“So, then you add that to panhandling. Loitering, begging, etc. Loitering is a protected activity under the First Amendment. People have the freedom of assembly. It’s not against the law to loiter and hang out.”
Begging isn’t against the law either, he said because it’s freedom of speech, he said.
“The courts look at there is no difference between someone soliciting money for the red kettle, for ringing the bell verses someone asking for money for themselves. There’s no difference in the way the courts look at that.”
Westover Police Chief Richard Panico said he deals with PIs, mostly repeat offenders, but often feels his options are limited, especially if the individuals can’t afford citations.
“That’s where the Bartlett House used to come in, and in the old county jail, there was a six-hour drunk tank,” he said. “It was just popping them up there, and they’d sober up in six hours, and if they sobered up enough, you’d cut them loose and they’d have a citation on them. That was pretty simple.”
“The other side of this is the socioeconomic problem of these (individuals) not having the money to pay the citation. If they don’t pay the fine, they aren’t going to go to jail. You keep putting them on more citations, and they aren’t going to show up for court, so you get a warrant for their arrest. You take them to jail, and the jail doesn’t want them. They are chronic alcoholics. We aren’t designed for this.”
Panico said the problem is only growing, and he said there needs to be a long-term solution to the problem.
“Our answer is we evict them in Westover because they won’t live in Westover. That’s an answer, not a solution. I’m looking for the overall quality of life for the people of Westover, as opposed to the drunk man.”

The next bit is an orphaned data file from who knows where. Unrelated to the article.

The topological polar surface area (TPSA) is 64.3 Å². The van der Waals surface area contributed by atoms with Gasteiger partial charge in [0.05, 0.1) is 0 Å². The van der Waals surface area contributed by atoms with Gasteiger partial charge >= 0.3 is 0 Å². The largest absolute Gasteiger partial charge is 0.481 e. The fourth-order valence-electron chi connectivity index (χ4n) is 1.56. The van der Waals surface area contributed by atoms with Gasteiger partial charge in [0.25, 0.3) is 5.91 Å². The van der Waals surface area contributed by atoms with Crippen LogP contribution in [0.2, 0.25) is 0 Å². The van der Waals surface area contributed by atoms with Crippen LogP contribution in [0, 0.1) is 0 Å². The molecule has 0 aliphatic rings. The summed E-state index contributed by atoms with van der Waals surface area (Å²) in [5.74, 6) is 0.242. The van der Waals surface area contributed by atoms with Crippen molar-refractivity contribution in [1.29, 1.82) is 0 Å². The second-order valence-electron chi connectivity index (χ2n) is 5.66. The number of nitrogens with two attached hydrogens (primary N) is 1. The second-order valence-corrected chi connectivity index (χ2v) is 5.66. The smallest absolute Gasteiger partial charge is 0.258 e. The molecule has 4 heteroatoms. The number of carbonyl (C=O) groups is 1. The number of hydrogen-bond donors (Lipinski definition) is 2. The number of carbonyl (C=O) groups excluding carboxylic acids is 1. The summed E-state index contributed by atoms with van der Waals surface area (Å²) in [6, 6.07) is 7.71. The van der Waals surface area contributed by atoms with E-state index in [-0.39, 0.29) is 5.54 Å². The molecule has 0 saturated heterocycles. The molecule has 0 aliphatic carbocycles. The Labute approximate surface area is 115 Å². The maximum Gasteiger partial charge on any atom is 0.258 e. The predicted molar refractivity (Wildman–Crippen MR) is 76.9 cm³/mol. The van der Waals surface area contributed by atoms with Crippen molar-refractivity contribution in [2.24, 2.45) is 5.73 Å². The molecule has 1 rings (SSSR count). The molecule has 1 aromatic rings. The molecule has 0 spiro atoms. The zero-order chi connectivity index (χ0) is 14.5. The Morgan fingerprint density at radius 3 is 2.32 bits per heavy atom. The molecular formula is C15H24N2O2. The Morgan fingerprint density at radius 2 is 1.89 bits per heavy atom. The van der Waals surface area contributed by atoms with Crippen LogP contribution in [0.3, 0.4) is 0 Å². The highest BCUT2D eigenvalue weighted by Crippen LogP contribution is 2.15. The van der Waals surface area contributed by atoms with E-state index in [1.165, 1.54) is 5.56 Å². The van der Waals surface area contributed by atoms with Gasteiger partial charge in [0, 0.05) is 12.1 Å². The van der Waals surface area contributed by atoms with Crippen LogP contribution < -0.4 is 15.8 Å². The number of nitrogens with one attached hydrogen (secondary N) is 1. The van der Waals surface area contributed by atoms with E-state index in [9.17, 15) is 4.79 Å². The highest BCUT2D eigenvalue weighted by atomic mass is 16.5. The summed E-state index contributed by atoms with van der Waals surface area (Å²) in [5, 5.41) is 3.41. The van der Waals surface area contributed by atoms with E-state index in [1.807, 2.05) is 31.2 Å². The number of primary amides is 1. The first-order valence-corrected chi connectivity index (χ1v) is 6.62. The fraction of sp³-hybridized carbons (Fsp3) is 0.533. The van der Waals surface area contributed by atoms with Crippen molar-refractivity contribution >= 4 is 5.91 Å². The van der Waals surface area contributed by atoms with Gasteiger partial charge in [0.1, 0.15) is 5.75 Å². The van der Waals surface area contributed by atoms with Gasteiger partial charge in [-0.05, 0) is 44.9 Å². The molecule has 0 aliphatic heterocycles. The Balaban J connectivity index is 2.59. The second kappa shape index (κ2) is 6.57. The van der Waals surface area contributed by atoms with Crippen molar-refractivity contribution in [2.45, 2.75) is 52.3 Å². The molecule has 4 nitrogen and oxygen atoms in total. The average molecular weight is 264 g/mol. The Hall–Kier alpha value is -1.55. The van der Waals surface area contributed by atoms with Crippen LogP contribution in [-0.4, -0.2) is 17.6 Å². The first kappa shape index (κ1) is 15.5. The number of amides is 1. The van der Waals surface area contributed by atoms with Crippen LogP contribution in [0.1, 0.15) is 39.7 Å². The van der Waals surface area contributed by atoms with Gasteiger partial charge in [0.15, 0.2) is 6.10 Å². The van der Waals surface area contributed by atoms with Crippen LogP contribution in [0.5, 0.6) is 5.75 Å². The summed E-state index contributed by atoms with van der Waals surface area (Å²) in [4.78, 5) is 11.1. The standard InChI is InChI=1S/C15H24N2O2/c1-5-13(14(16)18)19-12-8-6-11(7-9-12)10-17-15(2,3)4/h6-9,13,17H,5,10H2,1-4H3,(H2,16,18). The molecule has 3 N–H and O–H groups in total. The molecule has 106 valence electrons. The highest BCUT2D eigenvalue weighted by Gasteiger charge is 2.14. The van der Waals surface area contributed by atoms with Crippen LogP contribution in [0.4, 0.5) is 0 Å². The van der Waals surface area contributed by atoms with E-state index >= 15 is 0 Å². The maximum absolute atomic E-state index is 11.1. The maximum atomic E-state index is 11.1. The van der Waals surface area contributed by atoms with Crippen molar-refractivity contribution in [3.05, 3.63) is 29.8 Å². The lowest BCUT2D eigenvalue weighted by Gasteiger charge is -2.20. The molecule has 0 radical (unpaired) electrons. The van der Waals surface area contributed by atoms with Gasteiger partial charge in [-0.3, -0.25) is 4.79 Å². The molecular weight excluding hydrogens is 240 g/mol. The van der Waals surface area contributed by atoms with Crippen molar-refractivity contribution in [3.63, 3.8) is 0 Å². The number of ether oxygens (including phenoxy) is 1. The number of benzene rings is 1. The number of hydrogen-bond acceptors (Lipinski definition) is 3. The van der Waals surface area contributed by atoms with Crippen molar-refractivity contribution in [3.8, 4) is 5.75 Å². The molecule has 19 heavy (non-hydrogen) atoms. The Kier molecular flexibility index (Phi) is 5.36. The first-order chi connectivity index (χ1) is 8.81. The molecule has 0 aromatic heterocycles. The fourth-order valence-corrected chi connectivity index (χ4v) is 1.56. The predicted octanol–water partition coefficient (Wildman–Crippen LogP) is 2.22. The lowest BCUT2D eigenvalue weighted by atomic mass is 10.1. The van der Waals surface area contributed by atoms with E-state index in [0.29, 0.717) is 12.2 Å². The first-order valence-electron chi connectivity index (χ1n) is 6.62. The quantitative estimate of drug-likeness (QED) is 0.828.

Currently, the most common term short-solution provided by Westover, Star City, Granville, Morgantown and WVU police is to find a sober friend or family member to take them home.
WVU Police Chief William “W.P” Chedester said the university is cautious about its take on PIs.
“We do. We go above and beyond to find someone to take them, someone who is sober. We make sure they don’t need any kind of medical attention. We release them to someone who can take them home and take care of them until they are sober,” Chedester said.
Preston said this approach works for individuals who have known family or friends in the area, but in many cases, the situation is not clear-cut.
“It’s like, they are drunk,” he said. “Do something about it. I can’t. I’m not allowed to. Because if I arrest them, now I have violated their constitutional rights, whether it be cruel and unusual punishment or etc., and now the municipality or the officers individually are on the hook.”
“I could call an ambulance for them, but if the hospital won’t take them and says they are not sufficiently a danger to themselves, there is nothing left for us to do. We’ve run out of tools.”